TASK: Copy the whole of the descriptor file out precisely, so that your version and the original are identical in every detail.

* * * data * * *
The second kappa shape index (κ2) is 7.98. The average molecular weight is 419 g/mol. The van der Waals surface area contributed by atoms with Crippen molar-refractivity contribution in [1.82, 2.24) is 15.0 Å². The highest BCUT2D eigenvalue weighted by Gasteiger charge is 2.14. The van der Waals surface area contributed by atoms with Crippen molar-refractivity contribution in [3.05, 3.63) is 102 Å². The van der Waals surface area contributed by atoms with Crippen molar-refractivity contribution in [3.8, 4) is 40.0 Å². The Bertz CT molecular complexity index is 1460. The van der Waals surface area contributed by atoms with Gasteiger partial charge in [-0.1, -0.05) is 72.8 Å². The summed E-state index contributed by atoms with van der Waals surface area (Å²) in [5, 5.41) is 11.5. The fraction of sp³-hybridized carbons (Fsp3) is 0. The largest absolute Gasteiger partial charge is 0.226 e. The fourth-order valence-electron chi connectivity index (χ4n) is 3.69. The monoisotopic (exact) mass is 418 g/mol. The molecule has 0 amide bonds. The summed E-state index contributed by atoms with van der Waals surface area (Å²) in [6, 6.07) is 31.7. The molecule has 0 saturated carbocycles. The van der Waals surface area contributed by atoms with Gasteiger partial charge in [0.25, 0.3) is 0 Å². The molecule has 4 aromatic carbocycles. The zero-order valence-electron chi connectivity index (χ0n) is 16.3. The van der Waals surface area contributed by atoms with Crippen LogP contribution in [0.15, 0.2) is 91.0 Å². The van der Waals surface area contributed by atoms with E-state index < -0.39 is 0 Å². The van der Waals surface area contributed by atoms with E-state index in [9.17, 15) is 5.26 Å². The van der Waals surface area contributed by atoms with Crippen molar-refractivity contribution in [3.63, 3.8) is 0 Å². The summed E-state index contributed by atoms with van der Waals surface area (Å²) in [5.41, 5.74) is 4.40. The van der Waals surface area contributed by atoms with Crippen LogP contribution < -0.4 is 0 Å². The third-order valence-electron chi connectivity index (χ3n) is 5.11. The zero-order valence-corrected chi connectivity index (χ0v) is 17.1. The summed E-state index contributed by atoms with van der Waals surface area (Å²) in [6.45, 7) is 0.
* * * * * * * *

The second kappa shape index (κ2) is 7.98. The average molecular weight is 419 g/mol. The van der Waals surface area contributed by atoms with Crippen molar-refractivity contribution in [1.82, 2.24) is 15.0 Å². The highest BCUT2D eigenvalue weighted by Gasteiger charge is 2.14. The van der Waals surface area contributed by atoms with Crippen molar-refractivity contribution in [3.05, 3.63) is 102 Å². The van der Waals surface area contributed by atoms with Crippen molar-refractivity contribution in [3.8, 4) is 40.0 Å². The Bertz CT molecular complexity index is 1460. The van der Waals surface area contributed by atoms with Gasteiger partial charge in [-0.1, -0.05) is 72.8 Å². The summed E-state index contributed by atoms with van der Waals surface area (Å²) in [5, 5.41) is 11.5. The fraction of sp³-hybridized carbons (Fsp3) is 0. The largest absolute Gasteiger partial charge is 0.226 e. The fourth-order valence-electron chi connectivity index (χ4n) is 3.69. The monoisotopic (exact) mass is 418 g/mol. The molecule has 0 amide bonds. The summed E-state index contributed by atoms with van der Waals surface area (Å²) in [6, 6.07) is 31.7. The molecule has 0 saturated carbocycles. The van der Waals surface area contributed by atoms with Gasteiger partial charge in [0.25, 0.3) is 0 Å². The molecule has 4 aromatic carbocycles. The zero-order valence-electron chi connectivity index (χ0n) is 16.3. The van der Waals surface area contributed by atoms with Crippen LogP contribution in [0.15, 0.2) is 91.0 Å². The van der Waals surface area contributed by atoms with E-state index < -0.39 is 0 Å². The van der Waals surface area contributed by atoms with E-state index in [9.17, 15) is 5.26 Å². The van der Waals surface area contributed by atoms with Crippen molar-refractivity contribution in [3.63, 3.8) is 0 Å². The summed E-state index contributed by atoms with van der Waals surface area (Å²) in [5.41, 5.74) is 4.40. The van der Waals surface area contributed by atoms with Crippen LogP contribution < -0.4 is 0 Å². The third-order valence-electron chi connectivity index (χ3n) is 5.11. The zero-order valence-corrected chi connectivity index (χ0v) is 17.1. The summed E-state index contributed by atoms with van der Waals surface area (Å²) in [6.45, 7) is 0.